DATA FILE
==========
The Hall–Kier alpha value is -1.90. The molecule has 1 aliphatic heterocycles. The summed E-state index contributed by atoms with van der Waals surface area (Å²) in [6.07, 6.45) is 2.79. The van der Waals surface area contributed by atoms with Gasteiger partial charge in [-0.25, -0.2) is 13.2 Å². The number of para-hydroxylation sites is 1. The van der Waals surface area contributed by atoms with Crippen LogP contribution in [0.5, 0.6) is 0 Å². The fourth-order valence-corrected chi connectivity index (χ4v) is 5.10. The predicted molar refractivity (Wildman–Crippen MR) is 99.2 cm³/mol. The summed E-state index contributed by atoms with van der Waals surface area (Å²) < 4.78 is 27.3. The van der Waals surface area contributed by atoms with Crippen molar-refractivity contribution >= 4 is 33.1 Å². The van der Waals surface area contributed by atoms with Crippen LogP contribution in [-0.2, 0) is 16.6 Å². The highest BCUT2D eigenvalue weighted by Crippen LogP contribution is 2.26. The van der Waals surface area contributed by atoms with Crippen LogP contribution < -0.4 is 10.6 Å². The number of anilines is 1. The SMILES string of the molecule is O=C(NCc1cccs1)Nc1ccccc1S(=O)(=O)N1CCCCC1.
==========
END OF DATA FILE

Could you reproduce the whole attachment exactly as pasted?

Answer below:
The Hall–Kier alpha value is -1.90. The molecule has 1 aliphatic heterocycles. The summed E-state index contributed by atoms with van der Waals surface area (Å²) in [6.07, 6.45) is 2.79. The van der Waals surface area contributed by atoms with Gasteiger partial charge in [-0.25, -0.2) is 13.2 Å². The number of para-hydroxylation sites is 1. The van der Waals surface area contributed by atoms with Crippen LogP contribution in [0.5, 0.6) is 0 Å². The fourth-order valence-corrected chi connectivity index (χ4v) is 5.10. The predicted molar refractivity (Wildman–Crippen MR) is 99.2 cm³/mol. The summed E-state index contributed by atoms with van der Waals surface area (Å²) < 4.78 is 27.3. The van der Waals surface area contributed by atoms with Crippen molar-refractivity contribution >= 4 is 33.1 Å². The van der Waals surface area contributed by atoms with Crippen LogP contribution in [-0.2, 0) is 16.6 Å². The highest BCUT2D eigenvalue weighted by Crippen LogP contribution is 2.26. The van der Waals surface area contributed by atoms with Crippen LogP contribution < -0.4 is 10.6 Å². The number of anilines is 1. The SMILES string of the molecule is O=C(NCc1cccs1)Nc1ccccc1S(=O)(=O)N1CCCCC1.